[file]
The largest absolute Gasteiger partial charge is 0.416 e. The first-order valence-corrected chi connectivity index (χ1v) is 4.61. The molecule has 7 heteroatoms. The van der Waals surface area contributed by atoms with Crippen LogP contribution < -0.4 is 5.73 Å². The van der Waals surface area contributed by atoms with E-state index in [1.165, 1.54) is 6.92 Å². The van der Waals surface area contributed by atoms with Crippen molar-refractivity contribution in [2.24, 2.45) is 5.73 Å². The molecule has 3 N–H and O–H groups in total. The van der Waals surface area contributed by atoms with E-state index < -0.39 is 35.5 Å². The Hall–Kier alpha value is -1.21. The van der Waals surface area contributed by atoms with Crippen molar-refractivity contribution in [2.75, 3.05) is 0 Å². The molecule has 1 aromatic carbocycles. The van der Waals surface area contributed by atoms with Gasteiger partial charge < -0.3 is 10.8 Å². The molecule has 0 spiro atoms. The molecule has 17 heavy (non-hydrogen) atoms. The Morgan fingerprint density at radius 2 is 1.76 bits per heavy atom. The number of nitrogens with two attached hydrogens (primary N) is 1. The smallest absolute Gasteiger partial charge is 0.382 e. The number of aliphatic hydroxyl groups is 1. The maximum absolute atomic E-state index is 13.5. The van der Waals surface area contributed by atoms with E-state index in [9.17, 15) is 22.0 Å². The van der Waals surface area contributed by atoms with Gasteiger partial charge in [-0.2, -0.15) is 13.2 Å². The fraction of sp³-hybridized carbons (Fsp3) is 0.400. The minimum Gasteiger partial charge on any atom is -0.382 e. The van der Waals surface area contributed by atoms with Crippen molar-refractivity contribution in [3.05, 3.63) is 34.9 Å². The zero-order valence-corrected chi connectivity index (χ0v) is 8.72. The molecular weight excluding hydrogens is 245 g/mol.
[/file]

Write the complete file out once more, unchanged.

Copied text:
The largest absolute Gasteiger partial charge is 0.416 e. The first-order valence-corrected chi connectivity index (χ1v) is 4.61. The molecule has 7 heteroatoms. The van der Waals surface area contributed by atoms with Crippen LogP contribution < -0.4 is 5.73 Å². The van der Waals surface area contributed by atoms with E-state index in [1.165, 1.54) is 6.92 Å². The van der Waals surface area contributed by atoms with Crippen molar-refractivity contribution in [2.24, 2.45) is 5.73 Å². The molecule has 3 N–H and O–H groups in total. The van der Waals surface area contributed by atoms with E-state index < -0.39 is 35.5 Å². The Hall–Kier alpha value is -1.21. The van der Waals surface area contributed by atoms with Crippen molar-refractivity contribution in [2.75, 3.05) is 0 Å². The molecule has 1 aromatic carbocycles. The van der Waals surface area contributed by atoms with Gasteiger partial charge < -0.3 is 10.8 Å². The molecule has 0 spiro atoms. The molecule has 17 heavy (non-hydrogen) atoms. The Morgan fingerprint density at radius 2 is 1.76 bits per heavy atom. The number of nitrogens with two attached hydrogens (primary N) is 1. The smallest absolute Gasteiger partial charge is 0.382 e. The number of aliphatic hydroxyl groups is 1. The maximum absolute atomic E-state index is 13.5. The van der Waals surface area contributed by atoms with E-state index in [9.17, 15) is 22.0 Å². The van der Waals surface area contributed by atoms with Gasteiger partial charge in [-0.2, -0.15) is 13.2 Å². The fraction of sp³-hybridized carbons (Fsp3) is 0.400. The minimum Gasteiger partial charge on any atom is -0.382 e. The van der Waals surface area contributed by atoms with Crippen molar-refractivity contribution in [3.05, 3.63) is 34.9 Å². The zero-order valence-corrected chi connectivity index (χ0v) is 8.72. The molecular weight excluding hydrogens is 245 g/mol.